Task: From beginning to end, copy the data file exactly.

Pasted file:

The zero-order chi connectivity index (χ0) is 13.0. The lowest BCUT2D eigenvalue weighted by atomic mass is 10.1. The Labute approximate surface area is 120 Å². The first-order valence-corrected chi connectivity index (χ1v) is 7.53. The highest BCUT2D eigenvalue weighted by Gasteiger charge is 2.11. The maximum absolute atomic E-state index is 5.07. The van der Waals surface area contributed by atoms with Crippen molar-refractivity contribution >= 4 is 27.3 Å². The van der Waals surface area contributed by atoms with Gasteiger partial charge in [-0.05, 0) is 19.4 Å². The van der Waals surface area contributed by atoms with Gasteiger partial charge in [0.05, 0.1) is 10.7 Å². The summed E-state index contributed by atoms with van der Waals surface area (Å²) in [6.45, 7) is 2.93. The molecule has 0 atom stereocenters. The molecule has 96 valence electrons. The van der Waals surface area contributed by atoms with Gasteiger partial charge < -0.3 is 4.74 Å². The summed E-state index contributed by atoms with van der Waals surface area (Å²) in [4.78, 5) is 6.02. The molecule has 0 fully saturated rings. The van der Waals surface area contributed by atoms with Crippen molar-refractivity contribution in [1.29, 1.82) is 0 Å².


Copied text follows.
The zero-order chi connectivity index (χ0) is 13.0. The lowest BCUT2D eigenvalue weighted by atomic mass is 10.1. The Labute approximate surface area is 120 Å². The first-order valence-corrected chi connectivity index (χ1v) is 7.53. The highest BCUT2D eigenvalue weighted by Gasteiger charge is 2.11. The maximum absolute atomic E-state index is 5.07. The van der Waals surface area contributed by atoms with Crippen molar-refractivity contribution >= 4 is 27.3 Å². The van der Waals surface area contributed by atoms with Gasteiger partial charge in [-0.05, 0) is 19.4 Å². The van der Waals surface area contributed by atoms with Gasteiger partial charge in [0.05, 0.1) is 10.7 Å². The summed E-state index contributed by atoms with van der Waals surface area (Å²) in [6.45, 7) is 2.93. The molecule has 0 atom stereocenters. The molecule has 96 valence electrons. The van der Waals surface area contributed by atoms with Gasteiger partial charge < -0.3 is 4.74 Å². The summed E-state index contributed by atoms with van der Waals surface area (Å²) in [4.78, 5) is 6.02. The molecule has 0 fully saturated rings. The van der Waals surface area contributed by atoms with Crippen molar-refractivity contribution in [1.29, 1.82) is 0 Å².